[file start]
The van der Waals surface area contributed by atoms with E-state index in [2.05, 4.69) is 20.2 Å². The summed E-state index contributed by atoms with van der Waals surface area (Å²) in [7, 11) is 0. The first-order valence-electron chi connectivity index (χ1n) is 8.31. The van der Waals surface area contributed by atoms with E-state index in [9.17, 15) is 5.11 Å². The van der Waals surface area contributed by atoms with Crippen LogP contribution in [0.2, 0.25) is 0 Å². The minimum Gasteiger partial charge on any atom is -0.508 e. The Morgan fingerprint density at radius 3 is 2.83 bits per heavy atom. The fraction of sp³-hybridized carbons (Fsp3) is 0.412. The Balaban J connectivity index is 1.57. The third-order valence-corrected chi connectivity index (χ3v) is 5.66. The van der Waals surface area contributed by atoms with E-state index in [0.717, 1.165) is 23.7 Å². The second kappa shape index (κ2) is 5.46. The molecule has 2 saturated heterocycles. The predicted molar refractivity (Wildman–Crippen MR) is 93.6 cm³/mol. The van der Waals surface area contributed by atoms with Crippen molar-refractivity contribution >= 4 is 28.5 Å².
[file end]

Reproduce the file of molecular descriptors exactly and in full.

The van der Waals surface area contributed by atoms with E-state index in [2.05, 4.69) is 20.2 Å². The summed E-state index contributed by atoms with van der Waals surface area (Å²) in [7, 11) is 0. The first-order valence-electron chi connectivity index (χ1n) is 8.31. The van der Waals surface area contributed by atoms with E-state index in [9.17, 15) is 5.11 Å². The van der Waals surface area contributed by atoms with Crippen LogP contribution in [0.2, 0.25) is 0 Å². The minimum Gasteiger partial charge on any atom is -0.508 e. The Morgan fingerprint density at radius 3 is 2.83 bits per heavy atom. The fraction of sp³-hybridized carbons (Fsp3) is 0.412. The Balaban J connectivity index is 1.57. The third-order valence-corrected chi connectivity index (χ3v) is 5.66. The van der Waals surface area contributed by atoms with E-state index in [0.717, 1.165) is 23.7 Å². The second kappa shape index (κ2) is 5.46. The molecule has 2 saturated heterocycles. The predicted molar refractivity (Wildman–Crippen MR) is 93.6 cm³/mol. The van der Waals surface area contributed by atoms with Crippen molar-refractivity contribution >= 4 is 28.5 Å².